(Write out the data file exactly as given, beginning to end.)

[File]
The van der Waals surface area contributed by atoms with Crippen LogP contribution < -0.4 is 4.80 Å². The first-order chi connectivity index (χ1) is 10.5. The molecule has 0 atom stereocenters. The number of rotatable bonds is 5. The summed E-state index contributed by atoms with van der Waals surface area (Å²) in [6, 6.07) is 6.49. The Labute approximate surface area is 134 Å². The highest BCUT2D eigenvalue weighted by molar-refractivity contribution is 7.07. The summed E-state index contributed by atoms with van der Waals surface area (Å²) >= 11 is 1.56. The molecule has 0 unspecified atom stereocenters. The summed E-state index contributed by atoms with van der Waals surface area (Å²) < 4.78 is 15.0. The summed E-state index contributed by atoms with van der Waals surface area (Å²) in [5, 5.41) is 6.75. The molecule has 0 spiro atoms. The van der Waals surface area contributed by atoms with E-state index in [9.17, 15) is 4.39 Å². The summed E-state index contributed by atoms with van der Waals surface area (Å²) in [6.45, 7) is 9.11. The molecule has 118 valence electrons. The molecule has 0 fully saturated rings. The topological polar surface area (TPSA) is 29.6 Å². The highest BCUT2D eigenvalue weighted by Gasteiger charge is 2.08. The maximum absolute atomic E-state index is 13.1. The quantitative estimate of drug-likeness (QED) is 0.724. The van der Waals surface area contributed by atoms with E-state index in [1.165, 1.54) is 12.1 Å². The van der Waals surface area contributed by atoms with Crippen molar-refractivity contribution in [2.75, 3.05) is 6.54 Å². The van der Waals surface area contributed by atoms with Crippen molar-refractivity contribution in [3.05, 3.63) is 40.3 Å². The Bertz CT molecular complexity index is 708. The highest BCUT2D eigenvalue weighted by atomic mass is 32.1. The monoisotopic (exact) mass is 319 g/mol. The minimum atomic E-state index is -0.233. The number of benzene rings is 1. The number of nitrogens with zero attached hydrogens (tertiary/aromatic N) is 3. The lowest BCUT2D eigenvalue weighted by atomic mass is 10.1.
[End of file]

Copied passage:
The van der Waals surface area contributed by atoms with Crippen LogP contribution < -0.4 is 4.80 Å². The first-order chi connectivity index (χ1) is 10.5. The molecule has 0 atom stereocenters. The number of rotatable bonds is 5. The summed E-state index contributed by atoms with van der Waals surface area (Å²) in [6, 6.07) is 6.49. The Labute approximate surface area is 134 Å². The highest BCUT2D eigenvalue weighted by molar-refractivity contribution is 7.07. The summed E-state index contributed by atoms with van der Waals surface area (Å²) >= 11 is 1.56. The molecule has 0 unspecified atom stereocenters. The summed E-state index contributed by atoms with van der Waals surface area (Å²) < 4.78 is 15.0. The summed E-state index contributed by atoms with van der Waals surface area (Å²) in [5, 5.41) is 6.75. The molecule has 0 spiro atoms. The van der Waals surface area contributed by atoms with E-state index in [9.17, 15) is 4.39 Å². The summed E-state index contributed by atoms with van der Waals surface area (Å²) in [6.45, 7) is 9.11. The molecule has 118 valence electrons. The molecule has 0 fully saturated rings. The topological polar surface area (TPSA) is 29.6 Å². The highest BCUT2D eigenvalue weighted by Gasteiger charge is 2.08. The maximum absolute atomic E-state index is 13.1. The quantitative estimate of drug-likeness (QED) is 0.724. The van der Waals surface area contributed by atoms with E-state index in [1.165, 1.54) is 12.1 Å². The van der Waals surface area contributed by atoms with Crippen molar-refractivity contribution in [2.75, 3.05) is 6.54 Å². The van der Waals surface area contributed by atoms with Crippen molar-refractivity contribution in [3.05, 3.63) is 40.3 Å². The Bertz CT molecular complexity index is 708. The highest BCUT2D eigenvalue weighted by atomic mass is 32.1. The monoisotopic (exact) mass is 319 g/mol. The minimum atomic E-state index is -0.233. The number of benzene rings is 1. The number of nitrogens with zero attached hydrogens (tertiary/aromatic N) is 3. The lowest BCUT2D eigenvalue weighted by atomic mass is 10.1.